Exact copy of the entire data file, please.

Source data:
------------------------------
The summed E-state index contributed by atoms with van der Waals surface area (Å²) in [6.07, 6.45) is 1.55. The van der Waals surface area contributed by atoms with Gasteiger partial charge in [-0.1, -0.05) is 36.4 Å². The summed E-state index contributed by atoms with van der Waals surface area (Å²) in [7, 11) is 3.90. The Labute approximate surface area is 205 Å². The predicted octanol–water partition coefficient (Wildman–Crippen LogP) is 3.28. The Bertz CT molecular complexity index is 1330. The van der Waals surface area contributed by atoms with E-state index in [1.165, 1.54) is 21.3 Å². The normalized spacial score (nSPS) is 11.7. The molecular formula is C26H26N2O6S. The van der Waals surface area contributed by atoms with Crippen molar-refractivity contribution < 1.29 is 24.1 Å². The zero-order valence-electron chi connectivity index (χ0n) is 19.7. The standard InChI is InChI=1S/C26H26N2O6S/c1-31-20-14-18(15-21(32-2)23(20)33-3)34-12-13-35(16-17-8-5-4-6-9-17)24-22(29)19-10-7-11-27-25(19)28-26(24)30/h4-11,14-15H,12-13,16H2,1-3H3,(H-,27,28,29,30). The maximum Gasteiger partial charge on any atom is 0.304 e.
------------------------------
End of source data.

The summed E-state index contributed by atoms with van der Waals surface area (Å²) in [6.07, 6.45) is 1.55. The van der Waals surface area contributed by atoms with Gasteiger partial charge in [-0.1, -0.05) is 36.4 Å². The summed E-state index contributed by atoms with van der Waals surface area (Å²) in [7, 11) is 3.90. The Labute approximate surface area is 205 Å². The predicted octanol–water partition coefficient (Wildman–Crippen LogP) is 3.28. The Bertz CT molecular complexity index is 1330. The van der Waals surface area contributed by atoms with E-state index in [1.165, 1.54) is 21.3 Å². The normalized spacial score (nSPS) is 11.7. The molecular formula is C26H26N2O6S. The van der Waals surface area contributed by atoms with Crippen molar-refractivity contribution < 1.29 is 24.1 Å². The zero-order valence-electron chi connectivity index (χ0n) is 19.7. The standard InChI is InChI=1S/C26H26N2O6S/c1-31-20-14-18(15-21(32-2)23(20)33-3)34-12-13-35(16-17-8-5-4-6-9-17)24-22(29)19-10-7-11-27-25(19)28-26(24)30/h4-11,14-15H,12-13,16H2,1-3H3,(H-,27,28,29,30). The maximum Gasteiger partial charge on any atom is 0.304 e.